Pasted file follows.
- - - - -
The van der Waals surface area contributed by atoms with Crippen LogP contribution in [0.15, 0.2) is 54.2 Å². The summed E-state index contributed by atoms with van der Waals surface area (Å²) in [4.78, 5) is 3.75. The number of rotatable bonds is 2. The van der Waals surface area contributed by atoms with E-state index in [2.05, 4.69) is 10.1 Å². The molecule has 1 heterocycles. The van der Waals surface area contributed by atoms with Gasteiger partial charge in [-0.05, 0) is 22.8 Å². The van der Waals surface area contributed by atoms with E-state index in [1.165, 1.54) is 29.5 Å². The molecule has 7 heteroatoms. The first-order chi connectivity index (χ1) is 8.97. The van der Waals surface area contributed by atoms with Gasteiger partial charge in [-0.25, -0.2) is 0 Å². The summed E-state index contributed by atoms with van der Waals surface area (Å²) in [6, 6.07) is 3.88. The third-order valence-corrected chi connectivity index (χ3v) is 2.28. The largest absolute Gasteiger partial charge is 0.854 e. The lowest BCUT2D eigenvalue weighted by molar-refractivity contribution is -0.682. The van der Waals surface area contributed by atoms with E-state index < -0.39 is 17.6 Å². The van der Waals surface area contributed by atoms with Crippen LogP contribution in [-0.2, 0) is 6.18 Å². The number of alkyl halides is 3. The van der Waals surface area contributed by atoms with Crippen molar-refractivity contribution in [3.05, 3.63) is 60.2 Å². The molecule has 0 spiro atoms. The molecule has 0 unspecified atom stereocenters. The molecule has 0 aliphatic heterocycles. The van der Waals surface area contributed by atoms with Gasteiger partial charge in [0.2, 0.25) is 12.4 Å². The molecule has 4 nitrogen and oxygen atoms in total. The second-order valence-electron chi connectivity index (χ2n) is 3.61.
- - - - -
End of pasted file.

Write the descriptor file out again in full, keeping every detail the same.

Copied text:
The van der Waals surface area contributed by atoms with Crippen LogP contribution in [0.15, 0.2) is 54.2 Å². The summed E-state index contributed by atoms with van der Waals surface area (Å²) in [4.78, 5) is 3.75. The number of rotatable bonds is 2. The van der Waals surface area contributed by atoms with E-state index in [2.05, 4.69) is 10.1 Å². The molecule has 1 heterocycles. The van der Waals surface area contributed by atoms with Gasteiger partial charge in [-0.05, 0) is 22.8 Å². The van der Waals surface area contributed by atoms with E-state index in [1.165, 1.54) is 29.5 Å². The molecule has 7 heteroatoms. The first-order chi connectivity index (χ1) is 8.97. The van der Waals surface area contributed by atoms with Gasteiger partial charge in [-0.25, -0.2) is 0 Å². The summed E-state index contributed by atoms with van der Waals surface area (Å²) in [6, 6.07) is 3.88. The third-order valence-corrected chi connectivity index (χ3v) is 2.28. The largest absolute Gasteiger partial charge is 0.854 e. The lowest BCUT2D eigenvalue weighted by molar-refractivity contribution is -0.682. The van der Waals surface area contributed by atoms with E-state index < -0.39 is 17.6 Å². The van der Waals surface area contributed by atoms with Crippen LogP contribution in [-0.2, 0) is 6.18 Å². The number of alkyl halides is 3. The van der Waals surface area contributed by atoms with Crippen molar-refractivity contribution in [3.05, 3.63) is 60.2 Å². The molecule has 0 spiro atoms. The molecule has 0 unspecified atom stereocenters. The molecule has 0 aliphatic heterocycles. The van der Waals surface area contributed by atoms with Gasteiger partial charge in [0.2, 0.25) is 12.4 Å². The molecule has 4 nitrogen and oxygen atoms in total. The second-order valence-electron chi connectivity index (χ2n) is 3.61.